Officers investigating the Grenfell Tower tragedy have concluded that there are “reasonable grounds” to suspect Royal Borough of Kensington and Chelsea and the council’s Tenant Management Organisation (TMO) may have committed corporate manslaughter.
Senior members of both the local council and TMO will be interviewed under the Corporate Manslaughter and Corporate Homicide Act 2007 police confirmed in a letter to local residents. Of note is that the legislation does not allow for the arrest of any individual.
Samia Badani, a local residents association chair commented:
“I’m very pleased, I think over the years we have had a very good relationship with local police and the relationship with the council is the opposite”
It has long been claimed that residents of Grenfell alerted the TMO over concerns of fire safety in the block years before the catastrophic blaze took place. According to residents these concerns were dismissed and left uninvestigated.
This case is of particular interest because of the many TMO’s operating in the UK with whom tenants often find themselves in disputes over issues relating to health and safety.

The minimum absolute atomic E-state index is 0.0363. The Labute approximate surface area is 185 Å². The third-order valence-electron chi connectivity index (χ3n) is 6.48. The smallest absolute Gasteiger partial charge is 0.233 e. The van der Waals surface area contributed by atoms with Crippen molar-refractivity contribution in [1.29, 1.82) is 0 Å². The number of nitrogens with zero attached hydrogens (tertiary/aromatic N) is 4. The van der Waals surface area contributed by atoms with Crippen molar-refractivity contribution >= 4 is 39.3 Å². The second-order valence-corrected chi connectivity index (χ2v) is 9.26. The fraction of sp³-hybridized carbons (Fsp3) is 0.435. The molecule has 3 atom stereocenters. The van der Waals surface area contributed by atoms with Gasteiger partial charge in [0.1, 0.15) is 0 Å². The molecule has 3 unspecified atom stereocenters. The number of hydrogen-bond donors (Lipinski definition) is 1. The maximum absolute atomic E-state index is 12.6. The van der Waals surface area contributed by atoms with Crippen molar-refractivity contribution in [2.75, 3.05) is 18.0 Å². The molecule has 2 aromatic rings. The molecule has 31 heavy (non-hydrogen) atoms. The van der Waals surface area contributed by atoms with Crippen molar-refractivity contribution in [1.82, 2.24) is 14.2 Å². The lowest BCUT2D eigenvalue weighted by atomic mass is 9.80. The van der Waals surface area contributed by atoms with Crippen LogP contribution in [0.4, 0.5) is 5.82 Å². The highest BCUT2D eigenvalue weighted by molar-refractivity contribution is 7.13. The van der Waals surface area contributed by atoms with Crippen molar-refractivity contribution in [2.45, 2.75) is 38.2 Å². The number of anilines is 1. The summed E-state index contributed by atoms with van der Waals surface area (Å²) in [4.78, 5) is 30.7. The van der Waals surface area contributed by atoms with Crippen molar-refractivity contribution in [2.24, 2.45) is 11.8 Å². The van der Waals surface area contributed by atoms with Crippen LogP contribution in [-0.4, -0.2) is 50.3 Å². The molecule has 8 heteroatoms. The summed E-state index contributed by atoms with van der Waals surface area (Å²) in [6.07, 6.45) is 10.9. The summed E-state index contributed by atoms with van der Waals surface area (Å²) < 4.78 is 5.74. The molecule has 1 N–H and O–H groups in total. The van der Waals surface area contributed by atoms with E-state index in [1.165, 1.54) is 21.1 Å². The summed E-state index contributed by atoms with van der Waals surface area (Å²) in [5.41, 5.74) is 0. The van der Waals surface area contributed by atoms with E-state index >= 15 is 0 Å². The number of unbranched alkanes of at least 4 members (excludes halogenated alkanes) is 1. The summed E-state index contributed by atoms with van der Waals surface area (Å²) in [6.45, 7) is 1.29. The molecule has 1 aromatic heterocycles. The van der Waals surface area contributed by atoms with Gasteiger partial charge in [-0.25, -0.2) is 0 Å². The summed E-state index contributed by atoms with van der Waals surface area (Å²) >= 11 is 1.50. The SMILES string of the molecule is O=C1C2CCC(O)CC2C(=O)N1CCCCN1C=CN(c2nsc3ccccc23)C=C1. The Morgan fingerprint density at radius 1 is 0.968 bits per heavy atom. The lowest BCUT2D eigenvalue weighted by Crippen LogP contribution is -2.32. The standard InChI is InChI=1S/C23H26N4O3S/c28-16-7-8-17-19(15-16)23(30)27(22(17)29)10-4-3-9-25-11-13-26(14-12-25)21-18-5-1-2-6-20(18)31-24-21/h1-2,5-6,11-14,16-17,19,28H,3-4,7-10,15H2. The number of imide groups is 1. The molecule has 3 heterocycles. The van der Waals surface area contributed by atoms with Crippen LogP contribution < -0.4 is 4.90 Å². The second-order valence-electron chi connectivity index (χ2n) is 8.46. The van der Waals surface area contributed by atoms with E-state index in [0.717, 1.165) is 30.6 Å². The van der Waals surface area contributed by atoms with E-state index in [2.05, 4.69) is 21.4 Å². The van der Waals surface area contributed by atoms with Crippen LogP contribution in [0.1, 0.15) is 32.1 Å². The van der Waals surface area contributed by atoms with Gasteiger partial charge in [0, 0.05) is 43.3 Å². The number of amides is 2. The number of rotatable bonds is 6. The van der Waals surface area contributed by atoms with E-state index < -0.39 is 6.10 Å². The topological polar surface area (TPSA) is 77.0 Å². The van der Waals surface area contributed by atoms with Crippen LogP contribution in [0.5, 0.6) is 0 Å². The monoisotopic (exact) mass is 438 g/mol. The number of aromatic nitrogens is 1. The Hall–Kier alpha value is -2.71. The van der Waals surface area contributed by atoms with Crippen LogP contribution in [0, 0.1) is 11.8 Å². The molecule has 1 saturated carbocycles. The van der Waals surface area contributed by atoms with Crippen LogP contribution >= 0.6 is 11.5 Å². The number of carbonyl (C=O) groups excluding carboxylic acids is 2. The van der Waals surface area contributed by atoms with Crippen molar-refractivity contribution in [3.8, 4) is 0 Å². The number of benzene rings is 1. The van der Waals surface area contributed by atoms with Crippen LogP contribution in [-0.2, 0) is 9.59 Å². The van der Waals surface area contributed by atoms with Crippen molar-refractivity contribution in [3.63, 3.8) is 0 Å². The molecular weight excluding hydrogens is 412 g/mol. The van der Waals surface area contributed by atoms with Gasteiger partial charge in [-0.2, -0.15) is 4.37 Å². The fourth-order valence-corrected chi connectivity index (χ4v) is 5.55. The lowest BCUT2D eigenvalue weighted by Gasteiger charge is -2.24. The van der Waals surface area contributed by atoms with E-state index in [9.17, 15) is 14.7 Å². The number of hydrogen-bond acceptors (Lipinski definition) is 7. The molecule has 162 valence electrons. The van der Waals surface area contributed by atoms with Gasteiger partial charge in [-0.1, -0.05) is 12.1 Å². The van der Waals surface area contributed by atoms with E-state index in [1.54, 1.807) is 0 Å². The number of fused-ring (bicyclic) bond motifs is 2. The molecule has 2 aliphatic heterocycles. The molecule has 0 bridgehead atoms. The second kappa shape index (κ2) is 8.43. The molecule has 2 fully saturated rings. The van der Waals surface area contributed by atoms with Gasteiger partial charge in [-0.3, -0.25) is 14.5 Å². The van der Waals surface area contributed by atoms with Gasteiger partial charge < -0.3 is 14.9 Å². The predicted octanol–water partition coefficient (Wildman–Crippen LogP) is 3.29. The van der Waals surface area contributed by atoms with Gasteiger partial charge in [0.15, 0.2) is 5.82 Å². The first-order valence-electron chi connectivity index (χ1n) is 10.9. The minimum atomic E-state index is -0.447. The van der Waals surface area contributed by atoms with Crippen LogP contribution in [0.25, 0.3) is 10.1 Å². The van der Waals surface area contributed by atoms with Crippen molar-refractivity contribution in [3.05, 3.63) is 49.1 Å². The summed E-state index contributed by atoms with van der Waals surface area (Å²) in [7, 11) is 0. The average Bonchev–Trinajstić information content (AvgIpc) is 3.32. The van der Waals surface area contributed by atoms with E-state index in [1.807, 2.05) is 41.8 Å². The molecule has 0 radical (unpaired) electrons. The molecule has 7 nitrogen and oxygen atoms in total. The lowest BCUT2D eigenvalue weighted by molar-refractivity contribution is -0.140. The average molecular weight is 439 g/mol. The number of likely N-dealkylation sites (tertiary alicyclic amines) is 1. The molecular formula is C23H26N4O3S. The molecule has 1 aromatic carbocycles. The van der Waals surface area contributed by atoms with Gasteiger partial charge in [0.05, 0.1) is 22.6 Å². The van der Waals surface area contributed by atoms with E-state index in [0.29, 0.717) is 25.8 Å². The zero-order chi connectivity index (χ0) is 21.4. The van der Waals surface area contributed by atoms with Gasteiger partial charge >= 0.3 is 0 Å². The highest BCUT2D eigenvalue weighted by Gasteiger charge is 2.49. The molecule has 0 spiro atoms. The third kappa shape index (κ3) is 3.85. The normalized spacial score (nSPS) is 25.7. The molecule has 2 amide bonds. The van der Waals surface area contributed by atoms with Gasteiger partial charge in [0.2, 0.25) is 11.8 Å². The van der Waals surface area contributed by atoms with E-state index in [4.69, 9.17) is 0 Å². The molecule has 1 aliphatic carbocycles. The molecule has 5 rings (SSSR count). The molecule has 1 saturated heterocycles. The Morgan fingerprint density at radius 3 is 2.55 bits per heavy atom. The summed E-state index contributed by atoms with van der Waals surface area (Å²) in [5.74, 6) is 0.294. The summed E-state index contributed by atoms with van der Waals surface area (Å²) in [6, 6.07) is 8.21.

In the event that any parties are found to have committed corporate manslaughter, this would have far reaching and structural effects on the way TMO’s operate and in the way social housing is administered and maintained in the country.
It is important to note, however, that this is the first step in the long and precarious road to justice for the victims and survivors. It is by no means certain that a conviction will be secured and an incredible amount of evidence gathering will need to take place, running concurrently with Sir Martin Moore-Bick’s public inquiry.
At its heart, Grenfell is a tale of a community who felt marginalised and unheard, simply by virtue of the fact that they were tenants in social housing. This directly led to the greatest loss of lives in a fire in the UK, during peacetime.
The progress finally being made in the criminal justice sphere raises hope that substantial action will be taken to secure some belated form of justice.
In the direct aftermath of the tragedy, prominent Muslim scholars including Sheikh (Dr) Haitham al-Haddad attended to the victims in solidarity. At the time, Sheikh Haitham commented:
“Shame on the authorities who did not take proper steps to prevent something like this from happening.”
It seems, over a year on, the criminal investigation is making some progress in looking at the culprits behind the unholy tragedy.
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